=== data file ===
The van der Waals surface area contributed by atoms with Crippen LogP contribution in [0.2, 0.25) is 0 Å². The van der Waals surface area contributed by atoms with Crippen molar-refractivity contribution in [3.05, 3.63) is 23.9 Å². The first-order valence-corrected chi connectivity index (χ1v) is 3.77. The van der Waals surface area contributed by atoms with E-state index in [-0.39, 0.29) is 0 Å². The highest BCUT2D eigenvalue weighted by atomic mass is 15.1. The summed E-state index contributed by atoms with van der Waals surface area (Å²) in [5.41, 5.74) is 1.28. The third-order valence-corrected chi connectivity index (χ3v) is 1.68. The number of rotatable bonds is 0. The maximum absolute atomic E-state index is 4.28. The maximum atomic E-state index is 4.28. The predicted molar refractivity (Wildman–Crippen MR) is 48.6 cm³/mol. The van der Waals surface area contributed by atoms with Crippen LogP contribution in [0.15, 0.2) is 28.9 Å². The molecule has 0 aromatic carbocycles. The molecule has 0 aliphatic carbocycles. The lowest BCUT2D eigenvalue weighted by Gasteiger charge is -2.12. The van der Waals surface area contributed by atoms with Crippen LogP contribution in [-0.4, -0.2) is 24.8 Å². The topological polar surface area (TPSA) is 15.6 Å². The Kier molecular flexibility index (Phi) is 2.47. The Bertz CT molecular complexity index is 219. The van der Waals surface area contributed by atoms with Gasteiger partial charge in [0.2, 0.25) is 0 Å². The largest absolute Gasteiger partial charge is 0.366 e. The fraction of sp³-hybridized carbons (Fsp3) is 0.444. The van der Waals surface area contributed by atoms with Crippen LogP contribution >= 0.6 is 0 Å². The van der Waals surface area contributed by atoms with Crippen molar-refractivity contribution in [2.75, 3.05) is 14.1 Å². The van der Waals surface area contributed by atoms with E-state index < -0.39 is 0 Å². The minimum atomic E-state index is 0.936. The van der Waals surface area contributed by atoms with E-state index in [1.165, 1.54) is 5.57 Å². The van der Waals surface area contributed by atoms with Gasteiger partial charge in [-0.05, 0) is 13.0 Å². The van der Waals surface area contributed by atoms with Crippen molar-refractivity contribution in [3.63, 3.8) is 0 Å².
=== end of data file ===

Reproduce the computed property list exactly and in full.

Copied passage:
The van der Waals surface area contributed by atoms with Crippen LogP contribution in [0.2, 0.25) is 0 Å². The van der Waals surface area contributed by atoms with Crippen molar-refractivity contribution in [3.05, 3.63) is 23.9 Å². The first-order valence-corrected chi connectivity index (χ1v) is 3.77. The van der Waals surface area contributed by atoms with E-state index in [-0.39, 0.29) is 0 Å². The highest BCUT2D eigenvalue weighted by atomic mass is 15.1. The summed E-state index contributed by atoms with van der Waals surface area (Å²) in [5.41, 5.74) is 1.28. The third-order valence-corrected chi connectivity index (χ3v) is 1.68. The number of rotatable bonds is 0. The maximum absolute atomic E-state index is 4.28. The maximum atomic E-state index is 4.28. The predicted molar refractivity (Wildman–Crippen MR) is 48.6 cm³/mol. The van der Waals surface area contributed by atoms with Crippen LogP contribution in [0.15, 0.2) is 28.9 Å². The molecule has 0 aromatic carbocycles. The molecule has 0 aliphatic carbocycles. The lowest BCUT2D eigenvalue weighted by Gasteiger charge is -2.12. The van der Waals surface area contributed by atoms with Crippen LogP contribution in [-0.4, -0.2) is 24.8 Å². The topological polar surface area (TPSA) is 15.6 Å². The Kier molecular flexibility index (Phi) is 2.47. The Bertz CT molecular complexity index is 219. The van der Waals surface area contributed by atoms with Gasteiger partial charge in [0.2, 0.25) is 0 Å². The largest absolute Gasteiger partial charge is 0.366 e. The fraction of sp³-hybridized carbons (Fsp3) is 0.444. The van der Waals surface area contributed by atoms with Crippen LogP contribution >= 0.6 is 0 Å². The van der Waals surface area contributed by atoms with Crippen molar-refractivity contribution in [2.75, 3.05) is 14.1 Å². The van der Waals surface area contributed by atoms with E-state index < -0.39 is 0 Å². The minimum atomic E-state index is 0.936. The van der Waals surface area contributed by atoms with E-state index in [1.165, 1.54) is 5.57 Å². The van der Waals surface area contributed by atoms with Gasteiger partial charge in [-0.05, 0) is 13.0 Å². The van der Waals surface area contributed by atoms with Crippen molar-refractivity contribution in [3.63, 3.8) is 0 Å².